Additional factors also influence attempts to derive frequency statistics for sexual dysfunctions. Perhaps of greatest concern is the extent to which sexual disorders, that essentially require self-reporting, are perceived to be problematic for the affected individuals. Affected individuals with erectile dysfunction (ED), for instance, may not perceive the disorder to be a problem for them, either in terms of degree of distress or significance as a life-threatening condition. Also, for disorders associated with social stigmatism, which may be such for sexual disorders, the presence and extent of the problem, as reported, may significantly vary from their actual occurrences [9]. The influence of cultural, religious, and legal norms may impact the estimations of sexual problems within a community of interest. The availability of regular sex partners among surveyed individuals may also affect the assessments of sexual function. Finally, it is important to consider the time frame of the investigation. In the current era of effective oral medication to treat ED, following the advent of phosphodiesterase type 5 inhibitor therapy in 1998, there has been an increased public health awareness surrounding ED and its societal impact, possibly generating greater acknowledgment and acceptance of the widespread presence of sexual disorders.

Epidemiologic research of sexual dysfunctions has evolved formatively in the direction toward increasingly rigorous investigative methodology. Early reports in the literature commonly derived estimates based on persons having sexual disorders seen in a hospital, clinic, or doctor's office. For instance, patients evaluated in an endocrinology clinic for diabetes mellitus permitted an opportunity to ascertain the presence and frequency of an associated sexual disorder such as ED occurring among those with the primary disease state. Such studies afforded insight into the risk relationship between a particular sexual disorder and the primary disease state and further suggested pathophysiologic mechanisms accounting for the disorder. However, such studies reflect select populations, and thus, do not serve to describe the circumstances of the sexual problem as it affects the broad population. More recently, peer-reviewed scientific literature has emerged based on studies that apply contemporary probability-based sampling strategies, and thus, yield data that are representative of the population at large. These reports are believed to offer a refined understanding of the true population frequencies of sexual dysfunctions, appropriate for advancing meaningful global public health efforts to address them.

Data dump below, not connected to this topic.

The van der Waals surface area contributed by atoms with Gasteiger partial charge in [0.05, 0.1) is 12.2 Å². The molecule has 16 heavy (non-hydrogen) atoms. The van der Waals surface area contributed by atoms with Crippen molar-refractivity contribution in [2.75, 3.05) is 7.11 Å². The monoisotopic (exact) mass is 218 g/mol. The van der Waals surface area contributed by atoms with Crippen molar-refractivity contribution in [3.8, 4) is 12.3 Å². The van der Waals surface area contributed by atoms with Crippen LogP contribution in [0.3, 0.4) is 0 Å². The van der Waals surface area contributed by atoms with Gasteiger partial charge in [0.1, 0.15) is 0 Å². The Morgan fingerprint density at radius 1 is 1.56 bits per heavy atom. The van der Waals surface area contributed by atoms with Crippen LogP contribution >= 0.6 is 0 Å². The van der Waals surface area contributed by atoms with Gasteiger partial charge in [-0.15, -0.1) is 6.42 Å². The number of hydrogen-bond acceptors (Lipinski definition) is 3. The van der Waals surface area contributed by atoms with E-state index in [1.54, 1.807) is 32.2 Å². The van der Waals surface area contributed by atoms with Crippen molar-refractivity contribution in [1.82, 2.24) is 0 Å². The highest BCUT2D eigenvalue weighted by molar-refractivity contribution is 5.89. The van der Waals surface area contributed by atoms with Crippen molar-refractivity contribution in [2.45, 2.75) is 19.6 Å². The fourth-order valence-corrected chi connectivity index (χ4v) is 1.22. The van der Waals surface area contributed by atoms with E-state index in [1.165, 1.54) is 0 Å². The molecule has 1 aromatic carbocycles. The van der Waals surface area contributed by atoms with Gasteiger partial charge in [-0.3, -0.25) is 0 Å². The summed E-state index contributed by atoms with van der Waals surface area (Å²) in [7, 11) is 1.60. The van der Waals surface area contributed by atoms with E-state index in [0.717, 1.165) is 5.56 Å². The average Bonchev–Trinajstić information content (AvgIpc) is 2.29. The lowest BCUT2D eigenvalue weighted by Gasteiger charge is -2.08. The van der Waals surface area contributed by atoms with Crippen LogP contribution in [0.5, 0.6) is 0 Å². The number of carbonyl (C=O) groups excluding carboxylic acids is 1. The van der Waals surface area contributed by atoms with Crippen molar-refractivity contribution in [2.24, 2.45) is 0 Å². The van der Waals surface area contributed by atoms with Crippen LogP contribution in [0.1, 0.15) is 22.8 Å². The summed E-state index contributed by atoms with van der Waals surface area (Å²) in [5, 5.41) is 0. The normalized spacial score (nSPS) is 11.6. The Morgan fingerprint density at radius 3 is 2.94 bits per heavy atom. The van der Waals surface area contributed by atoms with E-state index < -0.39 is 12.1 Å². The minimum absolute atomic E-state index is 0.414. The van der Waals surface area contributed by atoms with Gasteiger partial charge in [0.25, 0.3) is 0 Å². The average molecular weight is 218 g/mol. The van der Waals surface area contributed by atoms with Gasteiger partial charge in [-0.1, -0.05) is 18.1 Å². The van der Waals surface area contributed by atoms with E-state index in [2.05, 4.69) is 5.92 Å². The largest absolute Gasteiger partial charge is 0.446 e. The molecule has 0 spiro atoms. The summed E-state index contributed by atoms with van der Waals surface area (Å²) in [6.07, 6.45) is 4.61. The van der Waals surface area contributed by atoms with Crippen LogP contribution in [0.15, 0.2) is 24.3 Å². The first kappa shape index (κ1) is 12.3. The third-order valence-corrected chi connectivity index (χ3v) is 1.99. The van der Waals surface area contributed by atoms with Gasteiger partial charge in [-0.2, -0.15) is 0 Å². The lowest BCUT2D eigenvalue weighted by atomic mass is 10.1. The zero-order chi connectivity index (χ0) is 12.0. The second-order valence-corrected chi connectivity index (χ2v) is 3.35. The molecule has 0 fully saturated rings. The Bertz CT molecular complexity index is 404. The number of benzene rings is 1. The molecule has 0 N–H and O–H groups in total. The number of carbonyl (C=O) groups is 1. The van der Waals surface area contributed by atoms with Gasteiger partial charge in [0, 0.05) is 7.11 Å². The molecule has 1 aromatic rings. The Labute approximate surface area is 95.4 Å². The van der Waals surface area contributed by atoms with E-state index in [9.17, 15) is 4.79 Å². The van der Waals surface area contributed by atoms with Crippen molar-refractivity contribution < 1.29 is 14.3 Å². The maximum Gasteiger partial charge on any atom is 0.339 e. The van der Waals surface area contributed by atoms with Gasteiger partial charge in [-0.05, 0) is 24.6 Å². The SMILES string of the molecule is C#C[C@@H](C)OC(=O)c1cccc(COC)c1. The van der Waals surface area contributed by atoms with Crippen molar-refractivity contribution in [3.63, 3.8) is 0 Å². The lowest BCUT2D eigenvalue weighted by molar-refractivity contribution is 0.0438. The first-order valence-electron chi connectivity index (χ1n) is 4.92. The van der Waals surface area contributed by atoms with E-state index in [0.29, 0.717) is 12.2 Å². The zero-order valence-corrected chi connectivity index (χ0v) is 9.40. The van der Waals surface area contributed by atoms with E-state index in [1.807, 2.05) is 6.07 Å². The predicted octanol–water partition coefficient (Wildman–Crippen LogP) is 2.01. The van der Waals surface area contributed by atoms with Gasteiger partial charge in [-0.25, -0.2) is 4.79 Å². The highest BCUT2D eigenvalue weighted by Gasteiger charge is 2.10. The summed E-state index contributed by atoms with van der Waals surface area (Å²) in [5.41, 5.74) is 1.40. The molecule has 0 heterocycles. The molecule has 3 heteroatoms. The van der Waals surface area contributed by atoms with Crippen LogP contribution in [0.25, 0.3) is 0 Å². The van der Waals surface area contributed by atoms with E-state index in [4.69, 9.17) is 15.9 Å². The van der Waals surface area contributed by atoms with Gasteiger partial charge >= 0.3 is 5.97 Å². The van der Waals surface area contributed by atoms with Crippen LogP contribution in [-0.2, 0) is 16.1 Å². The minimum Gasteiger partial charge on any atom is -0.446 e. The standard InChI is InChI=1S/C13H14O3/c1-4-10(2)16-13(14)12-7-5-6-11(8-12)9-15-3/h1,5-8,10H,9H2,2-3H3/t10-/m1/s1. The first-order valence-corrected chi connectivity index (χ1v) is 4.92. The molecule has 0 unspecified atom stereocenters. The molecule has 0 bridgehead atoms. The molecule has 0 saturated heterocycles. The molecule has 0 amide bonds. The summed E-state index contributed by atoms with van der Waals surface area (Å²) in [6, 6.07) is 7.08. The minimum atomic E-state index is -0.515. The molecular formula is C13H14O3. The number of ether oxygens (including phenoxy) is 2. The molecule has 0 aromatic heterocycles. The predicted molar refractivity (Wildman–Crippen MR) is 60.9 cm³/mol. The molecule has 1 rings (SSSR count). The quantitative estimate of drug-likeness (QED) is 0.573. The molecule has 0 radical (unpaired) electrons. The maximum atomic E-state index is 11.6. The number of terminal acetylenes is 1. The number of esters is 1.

Based on recent consensus guidelines, contemporary standards of assessment for epidemiologic studies should apply external and internal validation [10]. External validity requires the definition of the source population, description of eligibility according to such features as age range and inclusion and exclusion criteria, confirmation of a response rate of at least 70% of the sample studied, specification of the study period, and adequate characterization of the study population (e.g., age, gender, presence of comorbidities, socioeconomic status). Internal validity requires prospective data collection, application of validated (and properly used) measurement instruments, and statement of the definition of the sexual disorder under study (see above).

Measures of the Frequency of Disorder

  1. Top of page
  2. ABSTRACT
  3. Introduction
  4. Measures of the Frequency of Disorder
  5. Male Sexual Dysfunctions
  6. Female Sexual Dysfunction
  7. Discussion
  8. Conclusion
  9. References

In order to do science in almost any area of discourse, methods must be developed to promote the quantification of outcomes; in the case of epidemiology, these measures are focused on the quantification of disorder occurrence. As raw counts of occurrence have little meaning, in and of themselves, more sophisticated indices have been developed to reflect factors like the reference population, those at risk, and the period over which observations were made. Although there are numerous indicators of the frequency with which disease occurs, the two fundamental indicators are the prevalence and incidence of the disorder.

Definition of Prevalence

Prevalence is defined simply as the proportion of existing cases in a population relative to the total population at risk at a particular point in time. It essentially communicates the probability that an individual in the population will have the disorder at a specific point in time. This form of prevalence is referred to as point prevalence, as the reference period is a specific point in time.